Postdoctoral scholars Shay Keren, PhD, and Cristina Zavaleta, PhD, co-first authors of the study, found a way to make Raman spectroscopy a medical tool. To get there, they used two types of engineered Raman nanoparticles: gold nanoparticles and single-wall carbon nanotubes.

First, they injected mice with the some of the nanoparticles. To see the nanoparticles, they used a special microscope that the group had adapted to view anesthetized mice exposed to laser light. The researchers could see that the nanoparticles migrated to the liver, where they were processed for excretion.

Using a microscope they modified to detect Raman nanoparticles, the team was able to see targets on a scale 1,000 times smaller than what is now obtainable by the most precise fluorescence imaging using quantum dots.

When adapted for human use, they said, the technique has the potential to be useful during surgery, for example, in the removal of cancerous tissue. The extreme sensitivity of the imager could enable detection of even the most minute malignant tissues.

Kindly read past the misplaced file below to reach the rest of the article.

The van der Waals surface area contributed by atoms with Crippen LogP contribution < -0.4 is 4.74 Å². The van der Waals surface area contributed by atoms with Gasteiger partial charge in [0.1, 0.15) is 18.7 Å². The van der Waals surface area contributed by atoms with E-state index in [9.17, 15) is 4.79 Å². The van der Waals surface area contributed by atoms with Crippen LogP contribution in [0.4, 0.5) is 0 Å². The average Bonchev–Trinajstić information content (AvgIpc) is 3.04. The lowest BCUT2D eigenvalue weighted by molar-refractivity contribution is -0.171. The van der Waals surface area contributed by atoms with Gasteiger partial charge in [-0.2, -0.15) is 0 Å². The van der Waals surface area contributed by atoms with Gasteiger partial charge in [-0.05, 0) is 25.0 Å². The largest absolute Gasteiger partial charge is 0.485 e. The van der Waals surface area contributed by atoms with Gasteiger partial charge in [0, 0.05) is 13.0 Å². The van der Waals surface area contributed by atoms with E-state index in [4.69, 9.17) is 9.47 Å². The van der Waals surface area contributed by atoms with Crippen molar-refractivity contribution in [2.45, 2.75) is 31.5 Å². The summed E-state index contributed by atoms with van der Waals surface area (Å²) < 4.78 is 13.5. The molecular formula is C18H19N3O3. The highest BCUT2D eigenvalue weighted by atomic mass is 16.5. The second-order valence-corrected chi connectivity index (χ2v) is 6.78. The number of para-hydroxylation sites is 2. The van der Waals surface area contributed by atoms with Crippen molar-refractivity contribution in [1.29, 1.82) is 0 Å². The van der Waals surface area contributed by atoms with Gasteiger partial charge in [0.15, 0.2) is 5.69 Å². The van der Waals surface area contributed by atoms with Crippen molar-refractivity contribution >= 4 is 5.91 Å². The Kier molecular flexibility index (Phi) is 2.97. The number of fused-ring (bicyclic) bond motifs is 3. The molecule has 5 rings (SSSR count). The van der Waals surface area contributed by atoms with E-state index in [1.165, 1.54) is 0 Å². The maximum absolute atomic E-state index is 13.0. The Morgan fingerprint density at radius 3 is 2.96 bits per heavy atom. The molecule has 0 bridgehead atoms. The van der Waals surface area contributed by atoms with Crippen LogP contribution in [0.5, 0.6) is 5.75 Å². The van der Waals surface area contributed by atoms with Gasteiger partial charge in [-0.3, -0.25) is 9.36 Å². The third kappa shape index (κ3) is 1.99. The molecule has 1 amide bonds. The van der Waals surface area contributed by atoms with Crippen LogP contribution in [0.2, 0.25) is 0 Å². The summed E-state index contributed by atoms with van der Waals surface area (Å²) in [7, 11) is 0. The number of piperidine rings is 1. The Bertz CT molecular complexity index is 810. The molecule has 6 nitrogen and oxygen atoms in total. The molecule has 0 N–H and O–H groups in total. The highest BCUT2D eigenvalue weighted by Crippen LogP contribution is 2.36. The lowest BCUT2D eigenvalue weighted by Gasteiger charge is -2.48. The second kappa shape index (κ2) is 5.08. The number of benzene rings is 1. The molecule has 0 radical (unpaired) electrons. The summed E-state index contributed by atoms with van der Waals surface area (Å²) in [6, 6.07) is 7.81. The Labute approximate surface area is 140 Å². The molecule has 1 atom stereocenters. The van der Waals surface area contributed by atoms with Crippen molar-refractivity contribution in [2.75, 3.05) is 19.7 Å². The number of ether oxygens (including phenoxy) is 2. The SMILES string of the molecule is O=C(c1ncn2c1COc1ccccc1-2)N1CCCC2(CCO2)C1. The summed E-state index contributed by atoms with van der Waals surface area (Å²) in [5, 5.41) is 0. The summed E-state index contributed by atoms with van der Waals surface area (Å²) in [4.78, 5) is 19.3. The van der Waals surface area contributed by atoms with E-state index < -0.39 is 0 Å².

Thursday, March 27, 2008

Nested' nanoparticles increase efficiency of drug delivery

University of Texas researchers believe that by encasing their drugs in a series of nanoparticles they can produce a highly targeted treatment that bypasses the body's immune defences which have typically plagued other nanotechnology therapies.

These defences protect the body from foreign bodies that enter the bloodstream, including therapeutic nanoparticles. The different levels of attack include enzymes in the blood corrode the particles and microphage cells that actively attack and destroy the particles and remove them from the bloodstream.